Alistair Cooke

Alistair Cooke

95 (passed away Mar. 30th, 2004)
Nov. 20th, 1908
Born in
Salford, Lancashire, England, UK

Alistair Cooke's Main TV Roles

Show Character(s)
Omnibus TV Show

Main Movie Roles

Guest TV Roles

[none found]


British-born American journalist and broadcaster. Cooke was born in Salford, Manchester: his father was an iron-fitter and Methodist lay-preacher. He grew up in Blackpool where his parents ran a guest house. Here he first came into contact with Americans, in the form of GIs on their way to fight in World War One. He won a scholarship to Jesus College, Cambridge, where he studied English. A fellowship from the Commonwealth Fund subsequently enabled him to study theatre at Yale and Harvard for two years. In 1934 he got his first broadcasting job, as a film critic for the BBC, but soon returned to the States and in 1941 became a US citizen. For a time he worked as a freelance journalist for The Times, reporting from New York. Then in 1945 he joined The Guardian as its US correspondent, a position he held until 1972. His first job was to cover the creation of the United Nations. In March 1946 he began a radio programme for the BBC called "American Letter". This was a series of 15-minute broadcasts in which he tried to give an impression of life in America. Cooke was warned by the producer that this would last no longer than 26 weeks: in the event, as "Letter from America", it lasted for 58 years, becoming the world's longest-running speech radio programme. Cooke made in total 2869 broadcasts, mostly from his 15th-floor flat on Fifth Avenue overlooking Central Park. Memorable broadcasts included his eyewitness account of the assassination of Robert F. Kennedy. He also broadcast on American TV, presenting "Omnibus" in the 1950s and from 1971 to 1993 presenting British programmes to American viewers for PBS' "Masterpiece Theatre" series. A much-respected figure on both sides of the Atlantic, he was granted an honorary knighthood by Queen Elizabeth II in 1973, and addressed Congress as part of the bicentennial celebrations. At the age of 95, having been forced to miss a broadcast due to his increasing ill-health, Cooke decided to end "Letter from America" (having in the past made 16 broadcasts from a hospital bed). The last programme was transmitted on 2nd March 2004 and he died less than a month later.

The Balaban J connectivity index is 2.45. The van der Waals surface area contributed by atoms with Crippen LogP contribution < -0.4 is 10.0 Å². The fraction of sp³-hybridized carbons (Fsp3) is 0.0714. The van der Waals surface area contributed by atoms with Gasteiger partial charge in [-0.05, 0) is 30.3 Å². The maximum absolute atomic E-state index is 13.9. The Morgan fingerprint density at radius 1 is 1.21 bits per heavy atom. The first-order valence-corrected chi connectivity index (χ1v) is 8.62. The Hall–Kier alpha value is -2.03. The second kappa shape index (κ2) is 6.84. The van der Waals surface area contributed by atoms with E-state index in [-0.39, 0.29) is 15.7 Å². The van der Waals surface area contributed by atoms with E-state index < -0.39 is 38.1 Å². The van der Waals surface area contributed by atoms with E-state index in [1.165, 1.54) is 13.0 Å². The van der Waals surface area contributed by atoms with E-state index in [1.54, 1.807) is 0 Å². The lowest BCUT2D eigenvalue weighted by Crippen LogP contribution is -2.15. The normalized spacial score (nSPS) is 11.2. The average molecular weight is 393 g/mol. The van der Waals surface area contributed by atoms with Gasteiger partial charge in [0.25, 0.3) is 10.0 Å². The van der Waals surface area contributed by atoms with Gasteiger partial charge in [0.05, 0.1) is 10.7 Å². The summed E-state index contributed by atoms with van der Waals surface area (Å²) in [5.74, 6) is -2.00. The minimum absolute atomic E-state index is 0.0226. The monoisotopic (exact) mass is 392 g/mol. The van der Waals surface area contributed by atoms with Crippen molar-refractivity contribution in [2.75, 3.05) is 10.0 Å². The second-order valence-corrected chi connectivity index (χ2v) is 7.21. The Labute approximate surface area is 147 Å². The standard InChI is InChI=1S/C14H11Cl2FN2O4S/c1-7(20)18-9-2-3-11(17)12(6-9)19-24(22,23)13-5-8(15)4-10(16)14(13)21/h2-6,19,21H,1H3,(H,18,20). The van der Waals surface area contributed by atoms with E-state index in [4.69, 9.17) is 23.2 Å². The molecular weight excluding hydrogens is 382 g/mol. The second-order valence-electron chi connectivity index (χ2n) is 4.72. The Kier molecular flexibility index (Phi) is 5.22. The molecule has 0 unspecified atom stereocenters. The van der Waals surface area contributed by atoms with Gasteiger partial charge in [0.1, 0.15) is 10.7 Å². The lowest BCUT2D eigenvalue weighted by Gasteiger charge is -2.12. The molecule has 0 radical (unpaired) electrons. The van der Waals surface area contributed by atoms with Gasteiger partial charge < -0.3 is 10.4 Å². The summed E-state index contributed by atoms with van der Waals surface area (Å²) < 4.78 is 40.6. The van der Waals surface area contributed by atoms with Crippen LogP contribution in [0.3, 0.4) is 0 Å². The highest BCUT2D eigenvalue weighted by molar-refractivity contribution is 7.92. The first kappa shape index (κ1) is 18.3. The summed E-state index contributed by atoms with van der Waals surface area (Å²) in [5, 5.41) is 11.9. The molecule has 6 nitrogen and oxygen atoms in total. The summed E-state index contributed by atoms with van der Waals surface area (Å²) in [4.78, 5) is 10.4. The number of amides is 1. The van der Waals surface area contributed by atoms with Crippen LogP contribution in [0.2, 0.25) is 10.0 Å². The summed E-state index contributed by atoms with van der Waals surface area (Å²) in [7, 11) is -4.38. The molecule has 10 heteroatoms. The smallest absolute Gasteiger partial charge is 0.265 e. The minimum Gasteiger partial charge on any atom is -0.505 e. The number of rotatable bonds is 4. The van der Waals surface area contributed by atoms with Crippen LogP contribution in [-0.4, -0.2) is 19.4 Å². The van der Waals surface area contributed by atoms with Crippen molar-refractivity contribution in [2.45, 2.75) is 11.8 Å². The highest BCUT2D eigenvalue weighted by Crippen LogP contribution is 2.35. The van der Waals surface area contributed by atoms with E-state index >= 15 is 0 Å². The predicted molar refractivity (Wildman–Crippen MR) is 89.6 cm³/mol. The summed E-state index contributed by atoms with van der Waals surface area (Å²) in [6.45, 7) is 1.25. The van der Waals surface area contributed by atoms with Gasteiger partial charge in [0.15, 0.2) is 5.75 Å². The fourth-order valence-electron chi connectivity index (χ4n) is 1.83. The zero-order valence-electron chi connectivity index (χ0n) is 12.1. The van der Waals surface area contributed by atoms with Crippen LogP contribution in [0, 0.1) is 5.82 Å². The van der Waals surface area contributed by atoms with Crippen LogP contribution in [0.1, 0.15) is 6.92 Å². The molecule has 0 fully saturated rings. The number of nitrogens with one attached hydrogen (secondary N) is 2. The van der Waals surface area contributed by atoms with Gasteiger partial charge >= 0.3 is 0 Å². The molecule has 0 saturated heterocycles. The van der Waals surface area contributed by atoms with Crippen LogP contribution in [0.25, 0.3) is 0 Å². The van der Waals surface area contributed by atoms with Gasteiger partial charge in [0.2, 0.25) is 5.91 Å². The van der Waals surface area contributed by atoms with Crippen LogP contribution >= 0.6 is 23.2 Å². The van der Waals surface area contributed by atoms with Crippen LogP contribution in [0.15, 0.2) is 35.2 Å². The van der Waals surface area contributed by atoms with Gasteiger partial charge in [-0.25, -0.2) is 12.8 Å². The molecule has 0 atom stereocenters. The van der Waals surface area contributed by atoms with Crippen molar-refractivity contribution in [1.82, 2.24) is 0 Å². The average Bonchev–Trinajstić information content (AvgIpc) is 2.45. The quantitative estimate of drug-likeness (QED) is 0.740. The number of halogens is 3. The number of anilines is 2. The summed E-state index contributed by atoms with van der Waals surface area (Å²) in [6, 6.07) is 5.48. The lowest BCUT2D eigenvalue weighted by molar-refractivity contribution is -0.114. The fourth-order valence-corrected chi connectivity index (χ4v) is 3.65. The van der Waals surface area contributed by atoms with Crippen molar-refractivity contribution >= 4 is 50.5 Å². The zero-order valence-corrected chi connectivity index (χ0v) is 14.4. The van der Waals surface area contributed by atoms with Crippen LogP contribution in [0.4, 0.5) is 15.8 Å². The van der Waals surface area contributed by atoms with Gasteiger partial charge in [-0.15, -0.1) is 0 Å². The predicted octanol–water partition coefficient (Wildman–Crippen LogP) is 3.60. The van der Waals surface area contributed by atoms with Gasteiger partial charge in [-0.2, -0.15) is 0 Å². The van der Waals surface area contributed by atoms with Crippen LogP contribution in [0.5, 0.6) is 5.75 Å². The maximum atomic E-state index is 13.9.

• Shortly after his death it was discovered that some of his bones had been removed before his body was passed to his family for cremation. Police investigating an illegal trade in bones, used for transplants and sold for thousands of dollars, found that his body was one of many which had been desecrated in the mortuary. His ashes were scattered in New York's Central Park.
  • A naturalised US citizen, he was awarded an honorary knighthood in 1973.
  • Biography in: "The Scribner Encyclopedia of American Lives". Volume 7, 2003-2005, pages 95-97. Farmington Hills, MI: Thomson Gale, 2007.
  • His "Letter from America" began its thirteen week run on 24 March 1946. It ended after 2869 letters in March 2004, weeks before Cooke's death.
  • A memorial service was held for him at London's Westminster Abbey on 15th October 2004.
  • Father of 'Susan Cooke Kittredge' (qv) from his marriage to Jane White Hawkes.
  • Became a U.S. Citizen in 1941.
  • He was spoofed on Sesame Street by Cookie Monster who was Alistair Cookie.

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